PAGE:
The Process Behind Writing Quality Rap Lyrics | Word Selection

Today I’m going to be showing you something that you never get to see your favorite rappers do. When you’re listening to their songs and admiring their flow and lyrics you’re only hearing their best ideas, you’re not hearing all of the things they thought of and decided not to use.


You see, the creative process is an iterative process, which means our best ideas aren’t usually our first ideas. We usually come up with several versions of something before we decide which one we like the best.

So join me, as I reveal to you the mindset and process behind writing quality rap lyrics.

For today’s lesson I’m going to be rapping over an instrumental I produced called Night Life. I’m also rockin’ one of my new Rhymeinator tee’s which I’ll be using as a theme for today’s lyrics. If you like this shirt or instrumental and want to support me you can get this instrumental on my beat store and this shirt on my merch store.


Before you’re ready to write lyrics it’s typically best to at least have a general idea of what you want to write about. And be aware of how much space you need to fill in. Is it one verse? Are you writing a song that had 3 verses? 

In today’s example, for the sake of brevity, I’m only writing 4 bars so that will affect the decisions I make.

I’ve already committed to writing to the theme “Rhymeinator” which is a spin-off of the word “Terminator”. The basic premise I have is the Terminator challenging me to a rap battle, so it’s like the Terminator vs the Rhymeinator or me destroying the Terminator and then inheriting the name Rhymeinator.

If you’re stuck on coming up with a concept for your song make sure you check out my video “How To Begin Writing A Rap Song In 3 Easy Steps”.


STEP 1: Rhyme Selection

Once you have a concept for your verse or song the first step to writing quality rap lyrics is to pick the word you’re going to use to begin your rhyme scheme. You should pick a word that fits the concept of your verse or song.

The first word I’m picking to be a part of my rhyme scheme is “Rhymeinator”.

STEP 2: Rhyme Placement

The 2nd step is Rhyme Placement. I’m going to place my rhyme on the 4th beat which is a very common place to put a rhyme. You can place your rhyme anywhere, just try to land near the same spot on the following bar so that your rhymes have a strong connection with each other.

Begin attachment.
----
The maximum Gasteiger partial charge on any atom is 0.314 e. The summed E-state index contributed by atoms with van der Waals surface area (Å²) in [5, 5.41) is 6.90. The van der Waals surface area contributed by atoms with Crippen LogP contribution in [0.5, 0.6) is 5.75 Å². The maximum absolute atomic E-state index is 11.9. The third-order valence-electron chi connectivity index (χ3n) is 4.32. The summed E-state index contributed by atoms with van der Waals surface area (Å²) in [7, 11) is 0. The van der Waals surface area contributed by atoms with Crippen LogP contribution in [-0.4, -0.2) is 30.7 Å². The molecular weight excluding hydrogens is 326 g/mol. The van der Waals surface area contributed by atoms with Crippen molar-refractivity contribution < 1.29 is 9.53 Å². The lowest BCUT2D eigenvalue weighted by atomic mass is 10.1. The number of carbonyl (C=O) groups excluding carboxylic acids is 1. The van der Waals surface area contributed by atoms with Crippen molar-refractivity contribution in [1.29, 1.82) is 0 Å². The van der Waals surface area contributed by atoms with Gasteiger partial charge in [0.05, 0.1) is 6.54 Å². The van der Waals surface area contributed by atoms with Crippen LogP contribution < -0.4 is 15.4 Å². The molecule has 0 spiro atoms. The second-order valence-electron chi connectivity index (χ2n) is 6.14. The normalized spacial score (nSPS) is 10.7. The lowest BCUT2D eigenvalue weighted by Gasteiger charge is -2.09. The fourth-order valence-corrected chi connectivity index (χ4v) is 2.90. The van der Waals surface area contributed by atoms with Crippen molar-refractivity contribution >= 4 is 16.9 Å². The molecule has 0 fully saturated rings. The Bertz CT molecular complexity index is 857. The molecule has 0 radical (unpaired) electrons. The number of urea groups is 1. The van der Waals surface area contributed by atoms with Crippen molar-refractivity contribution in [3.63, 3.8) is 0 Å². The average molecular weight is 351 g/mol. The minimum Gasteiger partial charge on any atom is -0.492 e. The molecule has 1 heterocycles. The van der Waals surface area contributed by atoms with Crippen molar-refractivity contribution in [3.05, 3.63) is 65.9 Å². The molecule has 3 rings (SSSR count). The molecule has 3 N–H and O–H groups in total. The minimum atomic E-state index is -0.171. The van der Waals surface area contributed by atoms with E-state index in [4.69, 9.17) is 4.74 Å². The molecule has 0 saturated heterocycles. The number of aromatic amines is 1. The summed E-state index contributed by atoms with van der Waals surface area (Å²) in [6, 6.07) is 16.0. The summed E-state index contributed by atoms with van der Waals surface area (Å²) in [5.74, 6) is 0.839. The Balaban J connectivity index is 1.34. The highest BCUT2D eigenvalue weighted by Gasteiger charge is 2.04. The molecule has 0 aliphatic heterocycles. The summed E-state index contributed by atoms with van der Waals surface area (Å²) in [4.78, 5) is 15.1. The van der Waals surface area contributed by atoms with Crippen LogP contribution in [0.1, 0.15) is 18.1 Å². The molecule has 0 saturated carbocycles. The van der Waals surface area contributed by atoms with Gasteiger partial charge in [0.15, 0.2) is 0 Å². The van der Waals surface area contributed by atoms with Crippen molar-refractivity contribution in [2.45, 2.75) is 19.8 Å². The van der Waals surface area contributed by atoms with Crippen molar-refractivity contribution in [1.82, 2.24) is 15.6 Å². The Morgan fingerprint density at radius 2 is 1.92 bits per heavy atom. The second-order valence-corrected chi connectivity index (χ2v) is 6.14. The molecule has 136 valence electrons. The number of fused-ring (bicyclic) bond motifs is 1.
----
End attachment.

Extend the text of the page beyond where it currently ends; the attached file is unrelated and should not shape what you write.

“Rhymeinator” has 4 syllables which will at least fill in one beat of my bar if I’m using 16th notes. So I only have 3 more beats to fill in and my first bar will be done!

Now I’m going to scat up until my word to get a sense of the cadence I want to use and a rough idea of how many syllables I may use. While I’m scatting I’m repeating some sounds to mimic a possible internal rhyme. 

STEP 3: Iteration

Step 3 is iteration. As I continue to scat slightly different variations of cadences I begin to fill in more words until I’m satisfied with my bar.


Alright, Asta La Vista baby call me the Rhymeinator sounds perfect to me but there’s something already feeling off.


Now that my first line is finished, I don’t feel like it should be the first line of this 4 bar section, it feels more like a punchline and I feel like I were to write 3 more bars leading into it, it will make this line hit harder because it will have more context and more of a setup.

When you’re writing your lyrics feel free to play around with the arrangement of your bars. We don’t always have to write in a linear fashion from beginning to end. Often times your creative ideas don’t come to you in the order you may use them in your lyrics. And you can really box yourself in creatively when you force yourself to only write in order.

Just get your ideas down and then you can figure out how to use them later.

Now I’m going to take you through the process of me writing 3 bars leading into the bar I’ve already written.


STEP 1: Rhyme Selection

Since I already know that my bars are leading up to a Terminator/ Rhymeinator theme I’m going to simply create a list of rhymes that could make sense with this theme. You can either pick rhymes from memory or use a rhyming dictionary if you feel yourself getting stuck or just want to speed things up.

Currently one of my favorite rhyming dictionaries is RhymeZone 

As you can see, as I’m creating my list of rhymes I’m already thinking of how I could use them.

I’m going to go ahead and commit to Terminator because I want to establish who I’m talking about pretty quickly so that I can add more context to my interaction with the Terminator before rapping my 4th bar.

STEP 2: Iteration

Alright, I’ve committed to using Terminator for the first bar.

I’m not too worried about the cadence right now. I already have an idea of the general cadence I want to use since I’ve already written my 4th bar. So I’m going to mainly focus on the lyrics for a moment and write a few variations of the 1st line and then I will take another look at the cadence.


My least favorite of these was the 1st line. It wasn’t bad, but “the one and only” just didn’t do it for me.


My 2nd attempt felt like an improvement. I liked the internal rhyme of “pproached” and “roach”. I also liked that roach was already taking a jab at the Terminator. 


On my 3rd attempt I changed “approach” to “encroached” because I felt encroached was a better choice because it means “to advance beyond proper, established, or usual limits; make gradual inroads” while “approach” just means “to come near someone or thing”